New concerns have been raised about the recall of more than four million Hotpoint, Indesit and Creda tumble dryers.
A whistleblower has told ITV News that customers are not getting the full facts about fire risks posed by the appliances. Internal documents suggest the manufacturer now faces "a massive backlog" of consumers needing help.
The former employee, who worked in the manufacturers call centre at the time spoke out on the condition of anonymity. He told us that customers are being told that the machines are safe to use as long as they are not left unattended, and that fluff is removed after each cycle.
Yet the Chief Fire Officers Association told us "we would advise you not to use the product if it is part of the recall".
The whistleblower tells us that some people have also been told they will need to wait 12 months for engineers to make the safety modification which is needed. We have been shown internal Hotpoint documents suggesting that customers face a long wait even to get called back about an engineering appointment.
The paperwork says "due to a massive backlog there can be a very long wait for some customers".
Around 4.3 million Hotpoint, Indesit and Creda tumble dryers have a potential fire risk.
New figures show only 330,000 of those have so far been modified by the manufacturer.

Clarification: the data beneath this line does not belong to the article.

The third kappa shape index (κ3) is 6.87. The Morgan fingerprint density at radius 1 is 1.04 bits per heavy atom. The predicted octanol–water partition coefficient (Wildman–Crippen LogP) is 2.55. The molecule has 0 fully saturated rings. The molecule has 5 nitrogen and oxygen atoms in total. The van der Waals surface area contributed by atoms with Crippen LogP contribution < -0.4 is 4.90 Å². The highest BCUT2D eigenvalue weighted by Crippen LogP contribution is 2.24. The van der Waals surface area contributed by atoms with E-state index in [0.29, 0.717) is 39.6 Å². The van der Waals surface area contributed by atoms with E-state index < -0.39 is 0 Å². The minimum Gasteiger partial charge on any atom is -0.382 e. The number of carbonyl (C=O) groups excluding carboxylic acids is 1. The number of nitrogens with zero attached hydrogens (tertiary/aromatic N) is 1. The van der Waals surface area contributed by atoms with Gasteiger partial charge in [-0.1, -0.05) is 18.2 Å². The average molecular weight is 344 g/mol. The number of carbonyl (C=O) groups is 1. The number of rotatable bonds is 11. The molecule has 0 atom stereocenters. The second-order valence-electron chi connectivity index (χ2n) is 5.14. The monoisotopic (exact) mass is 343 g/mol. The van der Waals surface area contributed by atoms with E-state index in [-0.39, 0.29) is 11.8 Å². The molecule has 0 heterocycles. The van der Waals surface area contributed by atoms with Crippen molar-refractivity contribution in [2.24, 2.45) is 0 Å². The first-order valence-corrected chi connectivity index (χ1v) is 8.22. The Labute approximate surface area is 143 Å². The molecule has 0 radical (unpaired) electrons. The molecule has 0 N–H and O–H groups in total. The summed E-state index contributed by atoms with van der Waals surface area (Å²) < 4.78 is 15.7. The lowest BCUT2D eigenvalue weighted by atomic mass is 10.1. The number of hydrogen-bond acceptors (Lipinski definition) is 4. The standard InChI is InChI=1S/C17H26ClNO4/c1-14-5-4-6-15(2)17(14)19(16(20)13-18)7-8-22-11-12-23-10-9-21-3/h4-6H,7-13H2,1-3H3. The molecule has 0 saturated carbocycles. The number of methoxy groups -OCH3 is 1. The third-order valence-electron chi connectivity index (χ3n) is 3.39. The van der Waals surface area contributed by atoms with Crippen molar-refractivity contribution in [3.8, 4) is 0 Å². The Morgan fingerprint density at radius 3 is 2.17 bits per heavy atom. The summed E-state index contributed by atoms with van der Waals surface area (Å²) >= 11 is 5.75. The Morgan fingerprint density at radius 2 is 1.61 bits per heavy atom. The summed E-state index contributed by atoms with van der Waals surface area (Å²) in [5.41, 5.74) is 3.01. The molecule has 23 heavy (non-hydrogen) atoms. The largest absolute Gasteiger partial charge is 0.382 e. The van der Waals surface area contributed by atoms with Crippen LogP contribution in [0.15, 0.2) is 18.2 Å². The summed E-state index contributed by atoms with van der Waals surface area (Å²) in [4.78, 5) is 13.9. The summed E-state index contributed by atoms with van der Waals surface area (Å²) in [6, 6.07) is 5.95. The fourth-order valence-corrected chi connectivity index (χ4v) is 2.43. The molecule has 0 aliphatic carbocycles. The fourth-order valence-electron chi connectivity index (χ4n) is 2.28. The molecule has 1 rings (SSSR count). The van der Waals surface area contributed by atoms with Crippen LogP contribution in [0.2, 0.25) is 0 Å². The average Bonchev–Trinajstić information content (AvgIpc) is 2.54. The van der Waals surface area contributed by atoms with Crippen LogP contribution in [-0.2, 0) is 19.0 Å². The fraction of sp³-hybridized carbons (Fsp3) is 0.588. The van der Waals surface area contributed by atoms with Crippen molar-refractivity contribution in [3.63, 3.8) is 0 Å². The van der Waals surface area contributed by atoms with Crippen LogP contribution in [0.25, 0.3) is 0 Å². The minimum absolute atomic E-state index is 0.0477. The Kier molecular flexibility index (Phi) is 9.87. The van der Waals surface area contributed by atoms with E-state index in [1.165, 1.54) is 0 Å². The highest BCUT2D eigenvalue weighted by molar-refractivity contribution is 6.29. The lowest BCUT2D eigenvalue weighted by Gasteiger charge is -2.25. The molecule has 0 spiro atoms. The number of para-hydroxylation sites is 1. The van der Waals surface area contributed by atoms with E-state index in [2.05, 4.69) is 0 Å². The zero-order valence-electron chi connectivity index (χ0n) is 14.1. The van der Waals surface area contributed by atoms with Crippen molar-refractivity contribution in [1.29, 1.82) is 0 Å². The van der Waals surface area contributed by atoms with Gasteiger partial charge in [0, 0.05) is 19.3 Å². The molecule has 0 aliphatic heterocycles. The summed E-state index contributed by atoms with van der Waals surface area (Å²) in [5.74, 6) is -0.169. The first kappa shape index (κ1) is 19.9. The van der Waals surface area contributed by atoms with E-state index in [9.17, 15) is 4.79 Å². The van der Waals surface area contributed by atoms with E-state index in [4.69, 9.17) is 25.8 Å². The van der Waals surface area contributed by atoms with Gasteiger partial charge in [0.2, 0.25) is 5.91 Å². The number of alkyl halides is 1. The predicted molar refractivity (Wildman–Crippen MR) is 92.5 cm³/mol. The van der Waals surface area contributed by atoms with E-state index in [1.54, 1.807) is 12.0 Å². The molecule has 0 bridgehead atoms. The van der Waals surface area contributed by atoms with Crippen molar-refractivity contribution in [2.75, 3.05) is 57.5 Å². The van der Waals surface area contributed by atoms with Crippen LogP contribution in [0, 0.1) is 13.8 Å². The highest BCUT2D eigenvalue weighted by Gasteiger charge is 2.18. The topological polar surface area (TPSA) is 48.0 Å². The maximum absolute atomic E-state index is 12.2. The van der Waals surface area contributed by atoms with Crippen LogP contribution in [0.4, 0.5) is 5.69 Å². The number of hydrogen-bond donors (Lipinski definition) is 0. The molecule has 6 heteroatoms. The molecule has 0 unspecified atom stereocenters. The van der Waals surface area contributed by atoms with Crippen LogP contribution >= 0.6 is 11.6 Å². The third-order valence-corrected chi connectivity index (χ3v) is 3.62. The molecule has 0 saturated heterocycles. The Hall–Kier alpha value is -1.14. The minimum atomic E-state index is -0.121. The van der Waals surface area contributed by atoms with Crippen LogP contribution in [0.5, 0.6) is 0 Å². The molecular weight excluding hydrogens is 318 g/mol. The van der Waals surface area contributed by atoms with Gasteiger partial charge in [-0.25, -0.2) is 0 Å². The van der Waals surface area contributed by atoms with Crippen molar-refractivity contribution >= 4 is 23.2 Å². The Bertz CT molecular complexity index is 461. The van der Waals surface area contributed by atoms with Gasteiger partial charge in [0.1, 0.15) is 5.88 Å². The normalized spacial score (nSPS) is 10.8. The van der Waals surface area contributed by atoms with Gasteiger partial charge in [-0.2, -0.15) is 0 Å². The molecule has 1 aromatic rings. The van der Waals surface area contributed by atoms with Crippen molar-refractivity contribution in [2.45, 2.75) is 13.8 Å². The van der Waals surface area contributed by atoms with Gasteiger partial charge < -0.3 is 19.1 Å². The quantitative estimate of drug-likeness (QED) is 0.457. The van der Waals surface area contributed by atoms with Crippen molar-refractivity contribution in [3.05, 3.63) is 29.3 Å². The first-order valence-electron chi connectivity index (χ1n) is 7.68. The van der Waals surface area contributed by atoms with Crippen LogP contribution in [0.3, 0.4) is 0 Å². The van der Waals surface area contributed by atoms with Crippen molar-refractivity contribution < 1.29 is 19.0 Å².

We've been speaking to the Garnham family from Guildford who believe their fire was caused by the problem. "I'm angry with Hotpoint for the way they have left things right now", said Natasha Garnham, "Its taken too long to resolve the issues. 30 years of memories have gone".
The cause of the fire is still being investigated. The Garnham family were waiting for an engineer's visit to modify the dryer - but before that happened, this fire occurred.
The family has given us its photos of the devastation.
Another consumer has made a recording which she says shows how people are being treated by the Helpline that is supporting this recall.
In the tape, a call centre worker is heard to say, "I'm trying to find a resolution for you but no one seems willing to point me in the right direction. I'm not exactly trained for this either" and when the caller asks to speak to a supervisor, she is told "she won't come on the phone to you. She's trying to avoid it at all costs."
Whirlpool (which owns Hotpoint, Creda and Indesit) told us it "disputes these allegations. They bare no resemblance to the standards we expect of call centre staff", which do "comprehensive training". It says "customer service managers are available" to callers.
The firm says it is currently "investigating the validity" of the recording.
The manufacturer is training new engineers to join those already visiting customers homes to modify the affected dryers. It acknowledges 750 fires, but says in most cases damage was contained within the dryer. However, it is clear many customers do not feel reassured.
Though widely referred to as a recall, Whirlpool call this a "modification programme" because a free of charge repair can be done in the home (taking around an hour). There is no need to return products to the company. Trading Standards also use the term "modification".
There is also a manufacture's helpline set up on 0800 151 0905